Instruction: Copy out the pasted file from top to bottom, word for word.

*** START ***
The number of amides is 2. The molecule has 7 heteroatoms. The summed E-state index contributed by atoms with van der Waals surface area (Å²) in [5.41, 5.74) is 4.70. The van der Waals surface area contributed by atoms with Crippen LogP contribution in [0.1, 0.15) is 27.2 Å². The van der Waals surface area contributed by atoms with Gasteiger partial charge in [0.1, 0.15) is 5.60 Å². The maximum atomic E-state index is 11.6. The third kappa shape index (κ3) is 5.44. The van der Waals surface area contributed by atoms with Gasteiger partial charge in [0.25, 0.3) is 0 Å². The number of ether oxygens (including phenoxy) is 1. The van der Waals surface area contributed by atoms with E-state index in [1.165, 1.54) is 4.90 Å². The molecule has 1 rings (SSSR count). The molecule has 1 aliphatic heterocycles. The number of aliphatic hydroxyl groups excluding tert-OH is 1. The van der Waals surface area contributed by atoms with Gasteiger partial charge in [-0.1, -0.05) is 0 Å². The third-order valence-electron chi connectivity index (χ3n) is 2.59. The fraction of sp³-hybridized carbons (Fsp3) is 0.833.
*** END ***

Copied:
The number of amides is 2. The molecule has 7 heteroatoms. The summed E-state index contributed by atoms with van der Waals surface area (Å²) in [5.41, 5.74) is 4.70. The van der Waals surface area contributed by atoms with Crippen LogP contribution in [0.1, 0.15) is 27.2 Å². The van der Waals surface area contributed by atoms with Gasteiger partial charge in [0.1, 0.15) is 5.60 Å². The maximum atomic E-state index is 11.6. The third kappa shape index (κ3) is 5.44. The van der Waals surface area contributed by atoms with Gasteiger partial charge in [0.25, 0.3) is 0 Å². The number of ether oxygens (including phenoxy) is 1. The van der Waals surface area contributed by atoms with E-state index in [1.165, 1.54) is 4.90 Å². The molecule has 1 rings (SSSR count). The molecule has 1 aliphatic heterocycles. The number of aliphatic hydroxyl groups excluding tert-OH is 1. The van der Waals surface area contributed by atoms with Gasteiger partial charge in [-0.1, -0.05) is 0 Å². The third-order valence-electron chi connectivity index (χ3n) is 2.59. The fraction of sp³-hybridized carbons (Fsp3) is 0.833.